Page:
A mental health campaigner whose own battles with depression saw him launch an international search for the man who saved his life is being admitted to hospital after having suicidal thoughts.
Jonny Benjamin started the #FindMike search earlier this year, intent on finding the unknown passer-by who stopped him leaping to his death from Waterloo Bridge in central London six years earlier.
Mr Benjamin, then aged 20, had been diagnosed with schizophrenia and said he felt his life had hit "rock bottom" before the kindly intervention of a stranger, later identified as Neil Laybourn when the search went viral.
However, Mr Benjamin has since announced he will be returning to hospital for Christmas after his illness worsened.
In a YouTube post last night, he said: "I've been making plans for my suicide and as a result I am going back into hospital.
"I'm really not doing very well.
"Just when I think I can't get any worse, it somehow seems to.
"I really am at rock bottom and I see my suicide as the only escape from it.
"I can't be around anyone any more. When I am, I am shaking, trembling ... even around the people that I love.
"That's how bad the anxiety's got - I can't even be around the people that I love and so I see my only way out of that is to take my life because I don't think I'm going to get better.
"I absolutely cannot stand myself, being in my skin, doing this - hearing my voice. I hate, hate myself. How do you recover from that? I don't know if I can.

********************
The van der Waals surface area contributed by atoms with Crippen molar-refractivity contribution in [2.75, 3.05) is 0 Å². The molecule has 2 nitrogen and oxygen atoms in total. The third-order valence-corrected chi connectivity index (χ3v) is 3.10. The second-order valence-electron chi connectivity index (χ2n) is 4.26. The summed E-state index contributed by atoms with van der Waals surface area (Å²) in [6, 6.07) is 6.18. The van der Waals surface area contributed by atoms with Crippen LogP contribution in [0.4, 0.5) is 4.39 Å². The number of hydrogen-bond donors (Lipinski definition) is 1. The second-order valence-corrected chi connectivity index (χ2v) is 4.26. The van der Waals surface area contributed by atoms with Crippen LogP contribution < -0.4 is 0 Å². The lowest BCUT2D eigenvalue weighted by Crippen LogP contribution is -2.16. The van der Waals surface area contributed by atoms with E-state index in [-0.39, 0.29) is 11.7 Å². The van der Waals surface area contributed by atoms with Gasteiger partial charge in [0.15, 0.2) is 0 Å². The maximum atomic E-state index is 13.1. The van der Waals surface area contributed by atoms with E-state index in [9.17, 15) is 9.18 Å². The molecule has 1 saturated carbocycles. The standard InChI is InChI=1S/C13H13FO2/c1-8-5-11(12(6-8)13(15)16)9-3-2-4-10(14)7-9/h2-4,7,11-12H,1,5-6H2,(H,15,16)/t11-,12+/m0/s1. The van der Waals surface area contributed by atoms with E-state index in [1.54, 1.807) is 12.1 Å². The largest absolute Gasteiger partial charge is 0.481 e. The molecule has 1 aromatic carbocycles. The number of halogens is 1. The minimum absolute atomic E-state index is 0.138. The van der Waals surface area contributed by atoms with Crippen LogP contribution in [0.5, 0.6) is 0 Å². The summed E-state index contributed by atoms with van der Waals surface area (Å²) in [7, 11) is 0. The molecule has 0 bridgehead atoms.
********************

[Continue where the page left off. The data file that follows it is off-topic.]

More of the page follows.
"So, yeah - I'm going into hospital. I don't want to go - I desperately don't want to go, but I don't have a choice."
In a tweet from his @MrJonnyBenjamin account, the campaigner and film-maker wrote: "Thank-you for tweets -feel v touched by support."
Ged Flynn, chief executive of the young suicide prevention charity Papyrus, praised Mr Benjamin for talking publicly about his battle.
He said: "We encourage anyone thinking of suicide to reach out and tell people how they are feeling, which Jonny Benjamin is clearly doing on his YouTube message.
"When you feel there is nothing left in life you can't see the future and suicide is seen as the only way out. Sometimes we need help to see that there is hope but it can take time to fully recover.
"By, albeit reluctantly, agreeing to return to the safe hospital environment, deep down Jonny is asking for help and offering others the opportunity to guide him through these darkest times.
"It is never too late. Anyone with suicidal thoughts must tell people how they feel. There is always hope."
:: Papyrus offers a confidential HOPELineUK service, available on 0800 068 41 41, through text on 07786 209 697, and email on firstname.lastname@example.org.